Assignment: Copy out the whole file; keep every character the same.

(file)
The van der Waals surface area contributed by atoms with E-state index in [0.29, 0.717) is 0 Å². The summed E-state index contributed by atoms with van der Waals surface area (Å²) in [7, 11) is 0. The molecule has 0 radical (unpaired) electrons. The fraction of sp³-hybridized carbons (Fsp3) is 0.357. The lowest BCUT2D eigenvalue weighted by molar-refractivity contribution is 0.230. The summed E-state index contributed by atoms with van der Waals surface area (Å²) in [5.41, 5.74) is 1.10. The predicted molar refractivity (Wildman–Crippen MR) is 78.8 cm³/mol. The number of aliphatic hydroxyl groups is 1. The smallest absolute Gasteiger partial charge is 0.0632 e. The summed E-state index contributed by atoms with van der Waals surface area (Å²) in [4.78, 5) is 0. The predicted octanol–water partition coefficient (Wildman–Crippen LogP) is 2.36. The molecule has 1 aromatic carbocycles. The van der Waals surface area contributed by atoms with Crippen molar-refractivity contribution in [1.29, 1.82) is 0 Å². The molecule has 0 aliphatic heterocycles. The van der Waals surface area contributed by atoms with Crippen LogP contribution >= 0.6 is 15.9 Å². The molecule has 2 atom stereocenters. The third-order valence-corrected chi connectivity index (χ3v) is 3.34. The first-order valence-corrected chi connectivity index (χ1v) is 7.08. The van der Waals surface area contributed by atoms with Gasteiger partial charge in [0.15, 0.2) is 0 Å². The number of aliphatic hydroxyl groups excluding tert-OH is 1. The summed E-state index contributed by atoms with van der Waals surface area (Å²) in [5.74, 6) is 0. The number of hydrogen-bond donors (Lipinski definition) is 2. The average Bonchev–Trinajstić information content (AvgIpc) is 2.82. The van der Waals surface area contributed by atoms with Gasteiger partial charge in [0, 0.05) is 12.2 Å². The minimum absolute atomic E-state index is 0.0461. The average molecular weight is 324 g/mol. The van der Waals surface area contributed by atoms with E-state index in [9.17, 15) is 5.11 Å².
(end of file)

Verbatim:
The van der Waals surface area contributed by atoms with E-state index in [0.29, 0.717) is 0 Å². The summed E-state index contributed by atoms with van der Waals surface area (Å²) in [7, 11) is 0. The molecule has 0 radical (unpaired) electrons. The fraction of sp³-hybridized carbons (Fsp3) is 0.357. The lowest BCUT2D eigenvalue weighted by molar-refractivity contribution is 0.230. The summed E-state index contributed by atoms with van der Waals surface area (Å²) in [5.41, 5.74) is 1.10. The predicted molar refractivity (Wildman–Crippen MR) is 78.8 cm³/mol. The number of aliphatic hydroxyl groups is 1. The smallest absolute Gasteiger partial charge is 0.0632 e. The summed E-state index contributed by atoms with van der Waals surface area (Å²) in [4.78, 5) is 0. The predicted octanol–water partition coefficient (Wildman–Crippen LogP) is 2.36. The molecule has 1 aromatic carbocycles. The van der Waals surface area contributed by atoms with Crippen molar-refractivity contribution in [1.29, 1.82) is 0 Å². The molecule has 0 aliphatic heterocycles. The van der Waals surface area contributed by atoms with Crippen LogP contribution >= 0.6 is 15.9 Å². The molecule has 2 atom stereocenters. The third-order valence-corrected chi connectivity index (χ3v) is 3.34. The first-order valence-corrected chi connectivity index (χ1v) is 7.08. The van der Waals surface area contributed by atoms with Gasteiger partial charge in [0.15, 0.2) is 0 Å². The number of aliphatic hydroxyl groups excluding tert-OH is 1. The summed E-state index contributed by atoms with van der Waals surface area (Å²) in [5.74, 6) is 0. The number of hydrogen-bond donors (Lipinski definition) is 2. The average Bonchev–Trinajstić information content (AvgIpc) is 2.82. The van der Waals surface area contributed by atoms with Gasteiger partial charge in [0, 0.05) is 12.2 Å². The minimum absolute atomic E-state index is 0.0461. The average molecular weight is 324 g/mol. The van der Waals surface area contributed by atoms with E-state index in [9.17, 15) is 5.11 Å².